By 10 October 2014 | Categories: feature articles


If you haven’t started reading Gofu, do yourself a favour and pick it up ASAP. You will be astounded by what Deon de Lange has achieved. In our ongoing series about local comic book artists, we asked him a few pertinent questions.

TechSmart (TS): Please provide a brief description of yourself and the work/titles you’ve been responsible for.

Deon de Lange (DL): I am a full time freelance comic artist and illustrator based in Durban, South Africa. Most of the work I do is for international clientele. In early 2013 I did a small comic for 133 Art called One Nation: Safe House.

I self-published Gofu in September 2013 as an experimental comic project. It sold well enough that I decided to turn it into a six part mini-series. Gofu Part 2 came out in May 2014 and I continue to work on the rest. In April 2014 I launched my first webcomic, Tomica, with writer, David Covas Lourenco. Tomica comes out weekly in a comic strip format and we are now publishing it as a quarterly print edition as well. Issue #1 launced at Open Book Comics Fest 2014.

 TS: Favourite comic book artist?

DL: Frank Cho (Liberty Meadows, Hulk). This guy is in my opinion just the best artist in the business right now, and he’s surprisingly underrated. I love his work because we share a lot of the same influences. The old comic greats like Al Williamson, Frank Frazetta, Berni Wrightson and Wally Wood can be seen in his work. Frank Cho is also an absolute master of anatomy. His is not a carbon copy of the comic art of others, but rather has a classical art influence that really inspires me to continue to look beyond comics for inspiration.

TS: Favourite character as a kid?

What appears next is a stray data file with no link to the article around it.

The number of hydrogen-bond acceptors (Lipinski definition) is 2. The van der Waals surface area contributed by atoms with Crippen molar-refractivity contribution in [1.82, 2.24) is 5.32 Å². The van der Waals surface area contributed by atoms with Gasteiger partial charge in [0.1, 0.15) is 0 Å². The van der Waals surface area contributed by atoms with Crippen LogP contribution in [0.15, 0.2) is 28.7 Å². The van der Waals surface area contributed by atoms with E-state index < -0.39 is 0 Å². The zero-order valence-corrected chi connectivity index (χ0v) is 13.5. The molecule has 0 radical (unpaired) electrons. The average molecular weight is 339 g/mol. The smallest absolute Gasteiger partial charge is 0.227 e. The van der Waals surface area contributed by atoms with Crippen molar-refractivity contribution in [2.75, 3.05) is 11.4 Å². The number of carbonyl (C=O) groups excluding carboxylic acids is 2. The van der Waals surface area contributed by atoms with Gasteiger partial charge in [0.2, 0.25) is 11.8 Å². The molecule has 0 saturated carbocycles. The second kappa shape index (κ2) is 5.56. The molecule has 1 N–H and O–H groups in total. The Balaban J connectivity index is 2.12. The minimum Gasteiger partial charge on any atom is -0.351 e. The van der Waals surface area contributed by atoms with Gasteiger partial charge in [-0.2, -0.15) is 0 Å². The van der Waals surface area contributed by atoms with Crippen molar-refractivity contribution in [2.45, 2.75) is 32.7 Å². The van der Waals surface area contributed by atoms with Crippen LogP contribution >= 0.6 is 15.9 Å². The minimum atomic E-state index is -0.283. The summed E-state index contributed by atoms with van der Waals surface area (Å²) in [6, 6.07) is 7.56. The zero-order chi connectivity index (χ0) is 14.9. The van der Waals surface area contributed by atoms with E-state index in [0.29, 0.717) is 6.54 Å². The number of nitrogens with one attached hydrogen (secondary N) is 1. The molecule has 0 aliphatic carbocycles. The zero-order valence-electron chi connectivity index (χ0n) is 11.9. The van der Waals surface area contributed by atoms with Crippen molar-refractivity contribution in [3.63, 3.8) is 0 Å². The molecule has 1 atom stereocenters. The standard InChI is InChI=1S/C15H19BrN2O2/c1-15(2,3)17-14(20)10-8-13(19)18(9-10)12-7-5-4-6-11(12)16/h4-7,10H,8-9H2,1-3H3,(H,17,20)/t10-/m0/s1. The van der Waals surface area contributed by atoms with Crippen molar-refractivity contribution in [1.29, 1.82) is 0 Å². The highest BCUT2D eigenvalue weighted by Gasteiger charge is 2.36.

DL: I was obsessed with Asterix as a kid. I used to draw him over and over and I remember making an entire Gaul village with many characters out of plasticine.

TS: If you could choose any series (current or past) to work on, which would it be?

DL: The Avengers. There are much better titles to choose to work on, I think, especially European books, but I think The Avengers is a very challenging comic to draw. Few artists have the ability to deal with team books very well, and I think it would be a wonderful challenge.’s The Avengers.

TS: What would be the next step in your comic book career?

DL: Unknown Origins is my baby. It is a big sci-fi comic project that I have been developing since school days. Gofu and Tomica are actually spin-offs from this story, even though I published them first, as a way to learn how to do comics. So the next step is to take the leap and do Unknown Origins as a full-blown colour sci-fi comic.

TS: Do you have an end-goal in sight, for example, eventually working for Marvel, DC, Dark Horse?

DL: I’d love to do some work for the big publishers, it would be a valuable learning experience. But I really see myself developing my own creator-owned projects. My main goal is to develop the world of Unknown Origins and tell my own stories in such a way that I can be an independent creator, making a living off my own creations.

TS: Any advice for young talent?

DL: Create your own stories and characters. There’s more to comics than superheroes. Value your own work. Don’t work for free, you will always regret it. Support fellow young talent.

All images courtesy of Deon de Lange. Visit for more.


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